Diesel back-up on power cut days


DIESEL generators have been brought onto the Mornington Peninsula to avoid power outages over summer.

Outages can be expected up to five times each summer, usually when thousands of holiday-makers turn on their air-conditioners at around the same time.

Network provider United Energy says the extra demand can lead to “more than double a normal day’s power use”.

The 11 generators on private properties at Dromana, Boneo and Rye will back-up peninsula’s grid during peak demand.

The generators will be on site for five years but are expected to be replaced with other “demand-management” options, such as batteries and solar panels.

The generators are part of the Community Grid partnership between electricity network provider United Energy, Mornington Peninsula Shire and technology company GreenSync, whose cloud-based software platform manages the power-sharing load.

The software will anticipate peak-load demand and bring the generators online at the same time as telling 10 peninsula businesses to cut their power use.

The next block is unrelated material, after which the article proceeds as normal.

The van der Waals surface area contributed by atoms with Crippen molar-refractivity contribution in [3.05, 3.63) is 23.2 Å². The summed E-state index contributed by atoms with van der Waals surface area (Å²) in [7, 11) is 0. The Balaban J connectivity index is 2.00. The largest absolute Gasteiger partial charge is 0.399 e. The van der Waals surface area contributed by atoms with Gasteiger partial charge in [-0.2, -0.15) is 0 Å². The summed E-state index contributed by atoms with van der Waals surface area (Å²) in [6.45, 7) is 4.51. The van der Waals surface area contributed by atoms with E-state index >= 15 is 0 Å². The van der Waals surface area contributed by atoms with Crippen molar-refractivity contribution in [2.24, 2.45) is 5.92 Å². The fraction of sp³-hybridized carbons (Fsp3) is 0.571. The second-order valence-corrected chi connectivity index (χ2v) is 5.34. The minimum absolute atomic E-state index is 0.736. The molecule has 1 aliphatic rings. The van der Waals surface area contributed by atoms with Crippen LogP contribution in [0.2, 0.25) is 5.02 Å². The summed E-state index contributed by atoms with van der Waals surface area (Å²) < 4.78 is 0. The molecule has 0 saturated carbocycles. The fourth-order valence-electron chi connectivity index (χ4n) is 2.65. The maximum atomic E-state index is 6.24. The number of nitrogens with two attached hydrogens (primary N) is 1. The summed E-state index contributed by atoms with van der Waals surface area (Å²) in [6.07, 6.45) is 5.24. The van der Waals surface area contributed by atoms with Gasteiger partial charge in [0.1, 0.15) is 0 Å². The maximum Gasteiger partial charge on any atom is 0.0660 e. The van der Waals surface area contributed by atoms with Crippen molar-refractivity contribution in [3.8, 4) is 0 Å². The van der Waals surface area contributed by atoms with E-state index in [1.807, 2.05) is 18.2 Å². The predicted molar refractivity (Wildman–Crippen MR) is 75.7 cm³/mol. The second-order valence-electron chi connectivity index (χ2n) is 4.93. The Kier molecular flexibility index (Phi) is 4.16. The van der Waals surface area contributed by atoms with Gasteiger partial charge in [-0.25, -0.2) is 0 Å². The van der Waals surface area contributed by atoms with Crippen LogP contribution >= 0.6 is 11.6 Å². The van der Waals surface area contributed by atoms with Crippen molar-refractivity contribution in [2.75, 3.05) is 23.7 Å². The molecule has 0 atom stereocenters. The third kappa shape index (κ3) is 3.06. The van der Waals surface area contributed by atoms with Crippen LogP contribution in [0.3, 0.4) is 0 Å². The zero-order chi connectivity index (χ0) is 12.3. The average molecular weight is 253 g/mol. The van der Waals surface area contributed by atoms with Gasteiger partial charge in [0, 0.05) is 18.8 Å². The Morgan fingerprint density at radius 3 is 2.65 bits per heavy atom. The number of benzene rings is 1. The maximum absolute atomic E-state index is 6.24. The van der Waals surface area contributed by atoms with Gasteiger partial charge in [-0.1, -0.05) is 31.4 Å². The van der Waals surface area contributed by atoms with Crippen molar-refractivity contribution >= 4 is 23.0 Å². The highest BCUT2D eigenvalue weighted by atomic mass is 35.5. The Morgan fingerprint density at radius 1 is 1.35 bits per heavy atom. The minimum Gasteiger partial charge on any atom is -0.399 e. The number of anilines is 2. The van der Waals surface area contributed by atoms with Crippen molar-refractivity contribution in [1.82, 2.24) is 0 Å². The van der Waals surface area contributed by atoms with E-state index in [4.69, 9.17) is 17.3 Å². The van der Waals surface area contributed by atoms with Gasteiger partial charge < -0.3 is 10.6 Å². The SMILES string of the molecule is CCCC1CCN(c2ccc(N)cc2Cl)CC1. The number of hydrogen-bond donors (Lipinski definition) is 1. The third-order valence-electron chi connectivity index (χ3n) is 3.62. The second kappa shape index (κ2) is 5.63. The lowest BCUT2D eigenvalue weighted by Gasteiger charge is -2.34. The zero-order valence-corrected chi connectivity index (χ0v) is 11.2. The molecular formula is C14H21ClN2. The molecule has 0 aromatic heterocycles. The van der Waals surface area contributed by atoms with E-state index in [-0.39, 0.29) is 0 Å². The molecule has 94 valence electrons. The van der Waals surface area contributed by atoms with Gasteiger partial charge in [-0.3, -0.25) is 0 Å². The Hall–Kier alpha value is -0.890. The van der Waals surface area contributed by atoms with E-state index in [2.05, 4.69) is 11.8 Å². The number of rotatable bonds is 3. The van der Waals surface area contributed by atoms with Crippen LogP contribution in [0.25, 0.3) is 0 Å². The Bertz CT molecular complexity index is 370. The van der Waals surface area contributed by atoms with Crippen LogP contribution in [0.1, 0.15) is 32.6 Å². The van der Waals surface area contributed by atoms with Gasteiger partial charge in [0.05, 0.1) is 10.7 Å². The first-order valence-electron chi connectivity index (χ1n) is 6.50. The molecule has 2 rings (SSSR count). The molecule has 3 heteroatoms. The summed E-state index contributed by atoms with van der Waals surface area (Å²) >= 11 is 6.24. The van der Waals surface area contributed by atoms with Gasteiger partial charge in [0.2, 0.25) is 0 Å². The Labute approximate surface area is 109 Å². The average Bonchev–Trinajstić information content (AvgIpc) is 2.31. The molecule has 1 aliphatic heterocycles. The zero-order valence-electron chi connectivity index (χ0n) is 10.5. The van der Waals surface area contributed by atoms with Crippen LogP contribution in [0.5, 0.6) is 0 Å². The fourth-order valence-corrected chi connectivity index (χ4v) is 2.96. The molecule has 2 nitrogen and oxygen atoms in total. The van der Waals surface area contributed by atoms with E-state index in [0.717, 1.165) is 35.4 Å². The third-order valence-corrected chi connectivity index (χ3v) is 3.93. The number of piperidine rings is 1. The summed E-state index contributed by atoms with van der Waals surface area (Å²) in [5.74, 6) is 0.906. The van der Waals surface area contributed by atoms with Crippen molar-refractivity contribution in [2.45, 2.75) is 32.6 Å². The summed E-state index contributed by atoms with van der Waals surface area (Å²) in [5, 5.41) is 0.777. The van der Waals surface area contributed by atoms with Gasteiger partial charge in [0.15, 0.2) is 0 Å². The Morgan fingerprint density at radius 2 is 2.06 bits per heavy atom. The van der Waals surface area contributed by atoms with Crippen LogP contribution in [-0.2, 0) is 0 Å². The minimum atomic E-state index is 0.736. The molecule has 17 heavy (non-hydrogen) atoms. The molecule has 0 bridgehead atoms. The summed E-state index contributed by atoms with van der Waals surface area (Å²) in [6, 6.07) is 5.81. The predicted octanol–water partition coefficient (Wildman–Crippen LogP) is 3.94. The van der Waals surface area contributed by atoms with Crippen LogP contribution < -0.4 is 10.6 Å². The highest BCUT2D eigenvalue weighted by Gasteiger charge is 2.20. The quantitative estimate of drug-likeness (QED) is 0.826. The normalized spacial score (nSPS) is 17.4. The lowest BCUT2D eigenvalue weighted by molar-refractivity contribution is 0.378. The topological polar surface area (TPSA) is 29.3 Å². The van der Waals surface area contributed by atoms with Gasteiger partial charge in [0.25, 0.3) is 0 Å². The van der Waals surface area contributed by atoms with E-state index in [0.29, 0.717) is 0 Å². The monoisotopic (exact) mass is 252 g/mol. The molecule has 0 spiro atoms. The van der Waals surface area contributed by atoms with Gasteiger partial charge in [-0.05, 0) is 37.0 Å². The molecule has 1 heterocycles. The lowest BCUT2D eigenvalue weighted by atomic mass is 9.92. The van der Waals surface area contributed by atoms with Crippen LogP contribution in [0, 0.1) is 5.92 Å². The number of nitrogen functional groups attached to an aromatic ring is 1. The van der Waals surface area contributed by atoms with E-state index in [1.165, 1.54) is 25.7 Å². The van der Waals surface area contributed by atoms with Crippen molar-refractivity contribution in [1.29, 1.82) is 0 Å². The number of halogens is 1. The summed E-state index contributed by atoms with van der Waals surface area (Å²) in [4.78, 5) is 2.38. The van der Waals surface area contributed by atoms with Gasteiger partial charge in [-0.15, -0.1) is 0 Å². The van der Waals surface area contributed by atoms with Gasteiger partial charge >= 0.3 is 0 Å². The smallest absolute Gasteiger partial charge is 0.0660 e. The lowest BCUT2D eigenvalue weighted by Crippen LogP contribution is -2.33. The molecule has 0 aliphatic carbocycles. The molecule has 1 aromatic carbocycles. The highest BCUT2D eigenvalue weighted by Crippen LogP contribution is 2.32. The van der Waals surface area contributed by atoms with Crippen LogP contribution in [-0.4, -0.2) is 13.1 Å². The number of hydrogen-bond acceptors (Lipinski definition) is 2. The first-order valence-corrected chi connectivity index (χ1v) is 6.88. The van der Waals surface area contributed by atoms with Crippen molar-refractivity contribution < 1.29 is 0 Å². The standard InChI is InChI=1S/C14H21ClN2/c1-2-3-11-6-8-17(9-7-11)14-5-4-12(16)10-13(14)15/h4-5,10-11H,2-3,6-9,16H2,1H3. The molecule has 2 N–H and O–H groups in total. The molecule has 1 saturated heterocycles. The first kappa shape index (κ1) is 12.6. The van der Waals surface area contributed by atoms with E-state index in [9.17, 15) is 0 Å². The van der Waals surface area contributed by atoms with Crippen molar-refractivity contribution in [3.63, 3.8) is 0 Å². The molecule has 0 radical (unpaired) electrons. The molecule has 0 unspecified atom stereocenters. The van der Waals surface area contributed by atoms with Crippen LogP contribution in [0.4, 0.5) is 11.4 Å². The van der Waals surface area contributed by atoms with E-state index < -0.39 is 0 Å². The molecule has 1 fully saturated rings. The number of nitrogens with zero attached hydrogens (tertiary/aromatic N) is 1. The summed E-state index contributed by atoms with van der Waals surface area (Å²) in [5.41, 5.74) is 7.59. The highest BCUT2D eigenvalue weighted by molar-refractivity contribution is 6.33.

United Energy says this strategy will supply sufficient power to the grid on days of high use.

The businesses will be rewarded with “financial incentives” for their part in the power savings.

“This is not about the security of supply of electricity,” United Energy’s general manager networks Mark Clarke said. “It is about the capacity of our network to distribute electricity on a few peak days of the year when demand is highest.

He said “demand management” was well-established internationally.

Mr Clarke said the temporary use of generators had allowed United Energy to defer a $30 million upgrade of the network – and “this works out to be cheaper for customers”.

“In the US, demand management helps deliver … seven per cent of peak demand,” he said.

“Recent reports by regulators, including the ACCC, AEMO and AEMC, have all supported the opportunity for demand management to put downward pressure on energy prices.”

The Liberal National’s energy and resources spokesman David Southwick described the plan as a “desperate stop-gap measure”.

“Twelve months since Daniel Andrews shut down Hazelwood and sucked 22 per cent of baseload power from the grid [he] has no plan to provide enough power to prevent blackouts, other than ridiculous media stunts and pie-in-the-sky ideas.

“Our focus is on providing reliable, affordable and safe electricity   supplies. Demand management is one way we can achieve this.”

First published in the Southern Peninsula News – 2 October 2018


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